Leroy Sane and Ilkay Gundogan poised to make Manchester City even better – be scared
For 40 minutes, it was the perfect performance.
Manchester City’s showing in the first period of last weekend’s derby clash with Manchester United was one of the best the Premier League has seen in recent years, with their dominance extending across the pitch.
While United did mount something of a second-half comeback, there could be no disputing that City deserved their 2-1 victory at Old Trafford.
Pep Guardiola’s side’s display was even more impressive considering Sergio Aguero was absent through suspension, but the Argentine striker was not the only potential starter unavailable for selection.
Neither Leroy Sane nor Ilkay Gundogan were fit enough to be included in the starting line-up – although the former did enjoy a 30-minute cameo as a substitute – but the two summer signings from the Bundesliga have the quality to make this already-impressive City team even better now that they have shaken off their respective hamstring and knee injuries.
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Sane, 20, was introduced in place of Raheem Sterling against United and showed flashes of his ability on the right wing, the position he was primarily deployed in at Schalke.
He scored eight goals and provided six assists at the Veltins-Arena last term, with his pace making him a potent threat on the counter-attack.
Guardiola, who saw Sane’s performances first-hand during his three-year stint in Germany with Bayern Munich, labelled the youngster a “special talent” after City paid £37 million (Dh179.4m) to bring him to Manchester in the summer.
Gundogan, 25, meanwhile has yet to appear in the Premier League, although the midfielder did excel in Wednesday’s 4-0 Uefa Champions League victory over Borussia Monchengladbach.
Signed for £20m at the start of June, Liverpool manager Jurgen Klopp once described the midfielder, who played under him at Borussia Dortmund, as a “complete player”.
The question for Guardiola is how to fit the two new boys in; after all, it would be a risky move to drastically change a formula which has paid dividends for City in the opening weeks of the new campaign.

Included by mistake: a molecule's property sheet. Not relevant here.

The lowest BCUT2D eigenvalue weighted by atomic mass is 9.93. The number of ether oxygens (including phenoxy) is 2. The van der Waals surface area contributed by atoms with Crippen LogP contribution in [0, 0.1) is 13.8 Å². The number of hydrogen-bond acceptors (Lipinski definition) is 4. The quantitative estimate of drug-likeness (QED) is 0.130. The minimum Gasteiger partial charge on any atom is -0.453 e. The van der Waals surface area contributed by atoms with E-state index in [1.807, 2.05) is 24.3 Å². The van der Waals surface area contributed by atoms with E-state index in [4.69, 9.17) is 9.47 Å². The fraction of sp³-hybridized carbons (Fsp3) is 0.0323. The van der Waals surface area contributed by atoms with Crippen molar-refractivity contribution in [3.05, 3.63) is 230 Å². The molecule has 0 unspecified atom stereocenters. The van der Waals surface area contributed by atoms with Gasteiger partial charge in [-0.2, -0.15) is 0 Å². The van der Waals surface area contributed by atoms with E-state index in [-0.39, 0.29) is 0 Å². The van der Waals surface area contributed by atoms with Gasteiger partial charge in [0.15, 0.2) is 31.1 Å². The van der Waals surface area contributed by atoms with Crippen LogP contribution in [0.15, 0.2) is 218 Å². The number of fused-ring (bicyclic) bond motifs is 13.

The former Barcelona and Bayern coach, however, is much more adaptable than he is often given credit for – although his core principles of ball retention and high pressing are an essential part of his game, he frequently switches formation and approach both within and between matches – and he will probably have a number of different plans up his sleeve for the season ahead.
Slotting in Sane on the right when Sterling is rested or unfit may seem like a simple enough switch, but it could have repercussions for the team as a whole.
The left-footer tends to cut infield onto his stronger side, and if the right-footed Nolito continues to be used on the opposite flank City’s shape would be far narrower than their manager usually likes.
This in turn could see the full-backs forced to overlap rather than tuck into midfield in possession as they have done at times this term, a change which would also affect the attacking freedom afforded to David Silva and Kevin De Bruyne.
The two No 10s have been used in slightly deeper positions so far – De Bruyne has described the pair as “free eight[s]” – with Fernandinho stationed behind them in a 4-1-4-1 configuration.
The introduction of Gundogan, often employed as a deep-lying playmaker at Dortmund, to the current system was initially expected to come at the Brazilian’s expense, but he instead played in Silva’s role against Monchengladbach and may actually be viewed as an alternative to the Spain international and De Bruyne.
Such selection issues, though, are positive problems to have. City have been impressive in the Premier League up to now, and the fact that two of their biggest summer signings have still not started a game is a very worrying thought for the division’s 19 other teams.
West Ham’s home issues
It has not been the start West Ham United would have wanted. Ahead of Saturday’s meeting with West Bromwich Albion, Slaven Bilic’s charges find themselves 17th in the early Premier League standings after three defeats from four.
Perhaps more significantly, though, there have been several teething problems at their new home, with many supporters growing increasingly critical of the club’s decision to relocate to the London Stadium.
The 60,000-capacity ground was opened in 2011 as the main stadium for the following year’s Olympic Games, with West Ham then securing a 99-year lease in 2013.
While there was plenty of initial reluctance to the prospect of leaving the historic Upton Park, most fans recognised the numerous long-term benefits that moving to the third-biggest club-occupied football arena in the country would bring – particularly as the east London side are paying just £2.5m in annual rent and are having many of the running costs, including security, pitch maintenance and the provision of goalposts and corner flags, funded by the taxpayer.
To say West Ham have encountered a few issues in their first four weeks at the London Stadium would be an understatement.
There has been crowd trouble at both Premier League home matches against Bournemouth and Watford, with the influx of new season ticket holders seeming to have grated with some of the club’s more long-standing fans, while many have complained about a lack of atmosphere and poor visibility from their seats.
Although joint chairman David Gold insisted this week that the problems will be resolved, there is still work to be done before the move can be considered a success.
The match may be taking place almost 150 miles away from the London Stadium, but a victory against West Brom at The Hawthorns on Saturday would certainly help to lift the mood around the club.
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Published: September 16, 2016 04:00 AM